"Every time you get called, you're going somewhere where someone's deceased. There are some people that's not what you want to do everyday," said Lt. Robert Asbill, who supervises all the THI's in Volusia, Seminole and Brevard counties.

Before making an arrest for vehicular homicide, FHP said they have to build a good strong case and that can take months or even over a year.

"It's frustrating, but like I told some of the victims, we would rather build a strong case and get a conviction, than build a weak case and not get a conviction," said Asbill.

So far this year, FHP has worked a total of 236 fatal crashes in Orange, Osceola, Lake, Seminole, Brevard and Volusia counties as well as the Turnpike. And on top of that they still have a handful of cases open from 2012.

In addition to the uphill battle against resources, FHP said it's often lab results that hold up their investigations.

In hit-and-run crash investigations, DNA evidence is often needed to prove a driver was behind the wheel of a vehicle at the time of a crash.

The results are processed by the Florida Department of Law Enforcement and they could take up to six months to process.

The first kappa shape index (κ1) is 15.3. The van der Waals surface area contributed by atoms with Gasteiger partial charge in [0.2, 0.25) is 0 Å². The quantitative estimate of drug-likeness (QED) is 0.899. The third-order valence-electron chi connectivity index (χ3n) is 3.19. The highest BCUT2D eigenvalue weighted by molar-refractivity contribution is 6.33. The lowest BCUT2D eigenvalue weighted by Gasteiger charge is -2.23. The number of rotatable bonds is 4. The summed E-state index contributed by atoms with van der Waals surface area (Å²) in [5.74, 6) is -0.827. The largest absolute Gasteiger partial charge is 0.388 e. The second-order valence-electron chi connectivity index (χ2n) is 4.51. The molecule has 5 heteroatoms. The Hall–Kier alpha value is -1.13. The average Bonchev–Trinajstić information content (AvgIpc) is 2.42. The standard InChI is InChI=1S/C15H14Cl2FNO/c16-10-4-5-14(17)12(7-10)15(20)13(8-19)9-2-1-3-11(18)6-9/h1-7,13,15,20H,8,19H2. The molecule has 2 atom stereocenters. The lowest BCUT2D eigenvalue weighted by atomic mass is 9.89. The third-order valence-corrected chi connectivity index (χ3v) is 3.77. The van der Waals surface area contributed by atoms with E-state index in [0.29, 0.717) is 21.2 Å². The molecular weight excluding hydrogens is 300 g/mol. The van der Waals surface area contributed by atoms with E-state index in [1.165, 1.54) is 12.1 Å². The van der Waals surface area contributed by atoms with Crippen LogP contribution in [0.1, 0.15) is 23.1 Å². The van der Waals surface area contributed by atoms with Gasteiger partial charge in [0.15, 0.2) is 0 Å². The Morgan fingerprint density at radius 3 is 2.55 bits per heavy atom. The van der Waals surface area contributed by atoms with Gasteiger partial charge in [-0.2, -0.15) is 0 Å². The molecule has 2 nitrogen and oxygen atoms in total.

For instance, when a tractor trailer truck ran over and killed a deaf couple who were changing a tire along a stretch of Florida's turnpike in Fort Pierce, the story made headlines all over the state.

FHP later identified a truck driver from Sanford as a person of interest in the case because his vehicle was seen at a nearby toll plaza close in time to the crash.

But until troopers can prove his truck hit them and he was behind the wheel with DNA evidence they cannot make an arrest.

In other cases if the driver of the crash is suspected of being intoxicated, FHP relies on blood tests which according to Asbill can take up to two months to get back.

Then investigators often struggle with interpreting CDR's, or black boxes, that give data readouts about speed and the manner in which the vehicle was being operated.

In the Townsend crash, a witness estimated that Lee appeared to be driving around 50 miles per hour as he drove through the stop sign. His actual speed would have been recorded in his truck's black box but until recently the THI assigned to the case was not trained in reading that data.

FHP said they hope to finish their investigation in that case by the end of the year.